Later that night, Irina sat in the shower and cried. Nothing had happened, Ella and her secret were safe, but instead of relief, Irina had felt sadness. Up until then, Ella had been a harmless invention. One without any sacrifices or drawbacks, something Irina had been in full control over. A charade she could drop at any time if she wanted to because none of the people she deceived mattered. But after that night, Irina realized that she couldn’t just drop the Ella act, not unless she was ready to lose Marcus and his friends that had become her own. And on top of that, Irina had felt guilt for wanting to hide from her dad. He had worked hard and accomplished so much in his life. How horrible would he feel if he knew that she was embarrassed of him?
And what if he already knew? Whenever she and Marcus or their friends were in her area, Irina was hypervigilant for her dad, but what if she had missed him and he’d seen her but decided not to say hi? Decided to pretend he was a stranger because, in an unspoken way, he could tell that this was what Irina wanted? Had one of her friends given him a snooty look? Had he noticed that in the past, she would sometimes meet him after work, and they’d stroll around Washington Square or get an early dinner, but now she avoided going anywhere with him out of fear of being recognized? Despite being in the shower, Irina had felt disgusting, and no amount of scrubbing could have changed that.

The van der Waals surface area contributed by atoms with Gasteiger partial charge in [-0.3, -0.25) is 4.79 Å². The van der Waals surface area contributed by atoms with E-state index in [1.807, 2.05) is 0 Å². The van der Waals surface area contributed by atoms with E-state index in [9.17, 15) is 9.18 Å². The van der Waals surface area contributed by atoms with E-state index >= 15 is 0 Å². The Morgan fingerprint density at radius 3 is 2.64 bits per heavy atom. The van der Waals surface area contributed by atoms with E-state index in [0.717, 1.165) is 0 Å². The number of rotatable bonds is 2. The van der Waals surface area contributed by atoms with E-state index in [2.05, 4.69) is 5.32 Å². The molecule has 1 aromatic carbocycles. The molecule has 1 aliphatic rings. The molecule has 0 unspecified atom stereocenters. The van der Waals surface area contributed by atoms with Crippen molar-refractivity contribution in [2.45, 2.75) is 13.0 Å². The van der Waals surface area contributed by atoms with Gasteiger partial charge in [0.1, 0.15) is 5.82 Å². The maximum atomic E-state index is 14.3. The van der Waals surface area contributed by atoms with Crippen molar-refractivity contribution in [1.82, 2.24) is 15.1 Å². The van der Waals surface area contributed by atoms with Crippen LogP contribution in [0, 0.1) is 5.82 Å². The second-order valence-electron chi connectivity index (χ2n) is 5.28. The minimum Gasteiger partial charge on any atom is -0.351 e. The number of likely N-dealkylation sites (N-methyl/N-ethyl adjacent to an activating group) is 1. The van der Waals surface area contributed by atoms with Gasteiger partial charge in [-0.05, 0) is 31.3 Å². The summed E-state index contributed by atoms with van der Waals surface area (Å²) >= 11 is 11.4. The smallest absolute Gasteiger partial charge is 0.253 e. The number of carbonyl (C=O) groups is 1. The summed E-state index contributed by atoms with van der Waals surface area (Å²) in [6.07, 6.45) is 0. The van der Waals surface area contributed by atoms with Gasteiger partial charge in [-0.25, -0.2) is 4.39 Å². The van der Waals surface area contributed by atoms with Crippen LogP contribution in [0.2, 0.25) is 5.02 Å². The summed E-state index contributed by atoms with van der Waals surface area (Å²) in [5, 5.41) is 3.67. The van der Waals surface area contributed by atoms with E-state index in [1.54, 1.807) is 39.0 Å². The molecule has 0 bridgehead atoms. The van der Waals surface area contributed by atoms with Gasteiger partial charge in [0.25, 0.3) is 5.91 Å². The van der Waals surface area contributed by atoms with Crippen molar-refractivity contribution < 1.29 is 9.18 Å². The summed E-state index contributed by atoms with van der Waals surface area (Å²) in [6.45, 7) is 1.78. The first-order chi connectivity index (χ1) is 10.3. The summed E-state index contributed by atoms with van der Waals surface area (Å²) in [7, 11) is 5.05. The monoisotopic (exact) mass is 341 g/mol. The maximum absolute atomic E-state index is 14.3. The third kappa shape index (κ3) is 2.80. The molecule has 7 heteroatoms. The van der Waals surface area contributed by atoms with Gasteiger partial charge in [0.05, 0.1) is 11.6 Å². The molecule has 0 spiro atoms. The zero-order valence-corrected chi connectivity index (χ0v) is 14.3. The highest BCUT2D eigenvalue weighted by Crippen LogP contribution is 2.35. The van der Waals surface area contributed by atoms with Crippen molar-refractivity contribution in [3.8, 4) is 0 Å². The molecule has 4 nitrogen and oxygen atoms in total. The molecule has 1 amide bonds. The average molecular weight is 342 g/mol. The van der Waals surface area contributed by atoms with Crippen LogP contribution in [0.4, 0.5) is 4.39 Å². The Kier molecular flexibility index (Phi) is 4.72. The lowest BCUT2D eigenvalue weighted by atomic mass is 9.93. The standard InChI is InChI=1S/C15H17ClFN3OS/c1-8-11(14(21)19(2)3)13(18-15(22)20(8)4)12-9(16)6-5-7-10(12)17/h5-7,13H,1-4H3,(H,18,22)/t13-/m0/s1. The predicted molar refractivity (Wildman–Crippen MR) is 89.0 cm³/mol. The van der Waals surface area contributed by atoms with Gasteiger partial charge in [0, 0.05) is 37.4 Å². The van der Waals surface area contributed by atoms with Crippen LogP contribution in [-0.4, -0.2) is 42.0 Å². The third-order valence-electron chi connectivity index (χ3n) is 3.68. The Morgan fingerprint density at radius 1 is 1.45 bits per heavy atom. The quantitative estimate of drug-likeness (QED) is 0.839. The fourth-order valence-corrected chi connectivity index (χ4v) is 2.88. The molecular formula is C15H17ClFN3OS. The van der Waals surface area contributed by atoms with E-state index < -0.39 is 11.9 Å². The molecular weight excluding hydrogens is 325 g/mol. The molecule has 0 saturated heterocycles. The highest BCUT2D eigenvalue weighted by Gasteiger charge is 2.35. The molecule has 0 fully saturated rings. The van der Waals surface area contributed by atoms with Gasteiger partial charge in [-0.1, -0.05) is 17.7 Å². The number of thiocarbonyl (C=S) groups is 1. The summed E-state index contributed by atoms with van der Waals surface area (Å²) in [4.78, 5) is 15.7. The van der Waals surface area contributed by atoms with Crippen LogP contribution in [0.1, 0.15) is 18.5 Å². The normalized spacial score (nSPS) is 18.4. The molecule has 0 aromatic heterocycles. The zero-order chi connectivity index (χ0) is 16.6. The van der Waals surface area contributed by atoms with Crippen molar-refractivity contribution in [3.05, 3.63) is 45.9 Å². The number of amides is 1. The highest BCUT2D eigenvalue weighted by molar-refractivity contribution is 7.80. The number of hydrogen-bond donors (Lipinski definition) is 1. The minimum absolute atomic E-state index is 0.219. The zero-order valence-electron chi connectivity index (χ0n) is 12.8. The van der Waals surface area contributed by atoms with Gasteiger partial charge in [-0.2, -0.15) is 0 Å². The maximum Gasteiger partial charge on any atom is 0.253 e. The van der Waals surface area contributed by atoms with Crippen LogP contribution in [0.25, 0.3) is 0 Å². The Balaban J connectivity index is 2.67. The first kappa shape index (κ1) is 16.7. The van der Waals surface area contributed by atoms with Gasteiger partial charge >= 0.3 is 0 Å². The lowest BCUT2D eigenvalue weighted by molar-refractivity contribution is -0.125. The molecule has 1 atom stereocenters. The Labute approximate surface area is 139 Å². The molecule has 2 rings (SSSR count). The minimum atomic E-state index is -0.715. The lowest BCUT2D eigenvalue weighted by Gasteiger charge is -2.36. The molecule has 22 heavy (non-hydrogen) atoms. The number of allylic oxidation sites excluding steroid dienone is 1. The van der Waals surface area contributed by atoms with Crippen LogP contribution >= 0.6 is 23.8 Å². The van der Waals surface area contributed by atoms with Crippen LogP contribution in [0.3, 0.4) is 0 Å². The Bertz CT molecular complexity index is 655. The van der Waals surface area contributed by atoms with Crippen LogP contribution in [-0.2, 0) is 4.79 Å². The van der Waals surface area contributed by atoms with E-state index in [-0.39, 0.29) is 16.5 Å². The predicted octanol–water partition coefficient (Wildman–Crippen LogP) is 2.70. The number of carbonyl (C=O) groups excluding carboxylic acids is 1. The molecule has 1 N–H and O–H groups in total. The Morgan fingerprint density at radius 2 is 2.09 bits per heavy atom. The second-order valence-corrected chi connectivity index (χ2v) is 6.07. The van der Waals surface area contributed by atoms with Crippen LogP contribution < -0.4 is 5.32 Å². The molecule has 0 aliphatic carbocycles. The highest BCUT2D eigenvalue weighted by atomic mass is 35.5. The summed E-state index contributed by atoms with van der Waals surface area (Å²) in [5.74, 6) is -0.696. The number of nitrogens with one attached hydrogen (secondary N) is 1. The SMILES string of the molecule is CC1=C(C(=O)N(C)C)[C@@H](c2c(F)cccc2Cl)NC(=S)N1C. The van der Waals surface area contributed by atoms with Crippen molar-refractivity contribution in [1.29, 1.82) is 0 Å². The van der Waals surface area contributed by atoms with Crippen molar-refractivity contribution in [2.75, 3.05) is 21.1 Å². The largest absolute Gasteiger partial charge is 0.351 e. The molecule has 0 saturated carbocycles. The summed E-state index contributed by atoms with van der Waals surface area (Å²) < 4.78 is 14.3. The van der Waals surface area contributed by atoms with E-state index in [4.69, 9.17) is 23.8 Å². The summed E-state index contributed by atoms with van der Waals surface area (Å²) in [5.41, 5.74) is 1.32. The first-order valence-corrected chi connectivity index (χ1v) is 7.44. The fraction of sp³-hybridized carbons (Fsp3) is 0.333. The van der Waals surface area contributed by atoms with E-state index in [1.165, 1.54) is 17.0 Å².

Irina’s phone pinged and brought her back to the present. Running a bit late, sorry! Diana wrote.
Okay, I’m near Union already so I’ll wait for you. Irina walked across the stone pavement where the farmers’ market stood during the day. The smell of frying meat from a halal cart fanned by as she passed the Gandhi statue. The cart was the first in a string of vendors, including a caricaturist with sketches of people donning exaggerated noses or ears hanging around him, a used-books stand, and a foldout table from which an old man sold an array of worn shoes and jewelry.